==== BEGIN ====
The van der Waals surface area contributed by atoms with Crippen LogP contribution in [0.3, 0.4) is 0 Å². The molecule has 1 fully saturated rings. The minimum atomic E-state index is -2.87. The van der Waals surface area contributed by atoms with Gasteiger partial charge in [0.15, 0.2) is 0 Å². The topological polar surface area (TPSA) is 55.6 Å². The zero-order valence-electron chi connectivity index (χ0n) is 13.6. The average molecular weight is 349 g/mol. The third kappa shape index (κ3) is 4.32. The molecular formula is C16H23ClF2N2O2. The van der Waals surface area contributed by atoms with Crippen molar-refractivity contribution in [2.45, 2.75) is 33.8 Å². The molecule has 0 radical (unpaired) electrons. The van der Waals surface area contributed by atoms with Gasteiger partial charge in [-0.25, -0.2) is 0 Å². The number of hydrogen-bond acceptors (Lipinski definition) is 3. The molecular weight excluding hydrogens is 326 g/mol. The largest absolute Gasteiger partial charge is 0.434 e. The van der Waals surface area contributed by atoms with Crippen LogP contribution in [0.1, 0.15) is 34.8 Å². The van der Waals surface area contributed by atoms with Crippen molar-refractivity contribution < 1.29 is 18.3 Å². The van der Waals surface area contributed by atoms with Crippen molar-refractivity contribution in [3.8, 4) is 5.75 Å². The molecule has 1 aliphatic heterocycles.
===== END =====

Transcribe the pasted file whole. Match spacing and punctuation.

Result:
The van der Waals surface area contributed by atoms with Crippen LogP contribution in [0.3, 0.4) is 0 Å². The molecule has 1 fully saturated rings. The minimum atomic E-state index is -2.87. The van der Waals surface area contributed by atoms with Gasteiger partial charge in [0.15, 0.2) is 0 Å². The topological polar surface area (TPSA) is 55.6 Å². The zero-order valence-electron chi connectivity index (χ0n) is 13.6. The average molecular weight is 349 g/mol. The third kappa shape index (κ3) is 4.32. The molecular formula is C16H23ClF2N2O2. The van der Waals surface area contributed by atoms with Crippen molar-refractivity contribution in [2.45, 2.75) is 33.8 Å². The molecule has 0 radical (unpaired) electrons. The van der Waals surface area contributed by atoms with Gasteiger partial charge in [-0.25, -0.2) is 0 Å². The number of hydrogen-bond acceptors (Lipinski definition) is 3. The molecular weight excluding hydrogens is 326 g/mol. The largest absolute Gasteiger partial charge is 0.434 e. The van der Waals surface area contributed by atoms with Crippen LogP contribution in [0.1, 0.15) is 34.8 Å². The van der Waals surface area contributed by atoms with Crippen molar-refractivity contribution < 1.29 is 18.3 Å². The van der Waals surface area contributed by atoms with Crippen molar-refractivity contribution in [3.8, 4) is 5.75 Å². The molecule has 1 aliphatic heterocycles.